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The Dakota Language Table

Rebecca Krinke, University of Minnesota

I am a core member of Healing Place Collaborative, an indigenous (Dakota) led group of artists, designers, and other professionals who share an interest in exploring how Minnesota (Dakota Homeland) is a place of healing and a place in need of healing. We have been meeting for over a year, learning of each other’s work, with a focus on Dakota worldview, language, and relationship to place.

Through the Healing Place Collaborative meetings, we learned of a technique called “language table” that is used in reviving endangered languages, and Dakota is an endangered language. To be clear, “language table” in this context is a PROCESS, not an actual table; it refers to informal gatherings where participants learn vocabulary from, and discuss language with, Native language speakers. An important element of this is the discussion of cultural relationships embodied in the language.

When I heard of this concept, I found myself saying in a meeting, “I would be interested in building an actual, unique table, to be our own language table.” From that, a grant was secured to allow this idea to move forward. The table is nearing completing at this writing. My presentation will highlight the collaborative process, the learning sessions, and the direction from Dakota language speakers and leaders. My presentation will discuss the materials and the methods used to build the Dakota Language Table, and why.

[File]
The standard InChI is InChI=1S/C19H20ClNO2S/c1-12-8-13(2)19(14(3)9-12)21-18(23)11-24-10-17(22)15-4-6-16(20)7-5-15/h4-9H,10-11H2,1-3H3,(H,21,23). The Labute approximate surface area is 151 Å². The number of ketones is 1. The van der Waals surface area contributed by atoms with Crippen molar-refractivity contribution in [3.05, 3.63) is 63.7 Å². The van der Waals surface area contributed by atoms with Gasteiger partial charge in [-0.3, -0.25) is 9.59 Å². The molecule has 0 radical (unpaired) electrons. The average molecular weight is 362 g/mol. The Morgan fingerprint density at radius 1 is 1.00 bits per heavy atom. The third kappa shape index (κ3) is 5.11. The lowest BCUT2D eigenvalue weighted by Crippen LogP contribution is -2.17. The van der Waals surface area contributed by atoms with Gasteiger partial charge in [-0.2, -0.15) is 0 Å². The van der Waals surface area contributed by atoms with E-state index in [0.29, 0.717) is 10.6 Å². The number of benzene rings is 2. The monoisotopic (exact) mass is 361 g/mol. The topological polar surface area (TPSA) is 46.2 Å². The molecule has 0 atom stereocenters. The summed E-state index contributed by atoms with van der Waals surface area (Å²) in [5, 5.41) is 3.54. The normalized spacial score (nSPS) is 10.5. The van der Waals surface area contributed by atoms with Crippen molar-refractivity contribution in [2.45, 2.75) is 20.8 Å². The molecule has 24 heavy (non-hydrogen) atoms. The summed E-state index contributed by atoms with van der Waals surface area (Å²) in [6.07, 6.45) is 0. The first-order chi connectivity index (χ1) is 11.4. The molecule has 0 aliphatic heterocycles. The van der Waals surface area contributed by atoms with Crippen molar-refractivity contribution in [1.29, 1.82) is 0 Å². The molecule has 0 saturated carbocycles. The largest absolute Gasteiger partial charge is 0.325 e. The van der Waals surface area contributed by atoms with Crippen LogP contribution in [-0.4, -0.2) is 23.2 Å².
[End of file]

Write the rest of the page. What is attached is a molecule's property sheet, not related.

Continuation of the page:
The table embodies specific attitudes and approaches to spirituality, materials, craft, and making, including relationship to the four directions, the circle, the earth, sitting on the ground, trees, and the sky. Four types of wood are being used for specific reasons. No metal is being used, as Dakota people traditionally did not have metal. The table is being made to be easily portable so that it can be transported, from outdoors sites to indoor settings. 

The Dakota Language Table will be used by members of the Healing Place Collaborative, the Dakota Language Society, and the larger public as a portable focal point (to both indoor and outdoor sites) for learning about Dakota relationships to place, and to places of historical significance to Dakota people.

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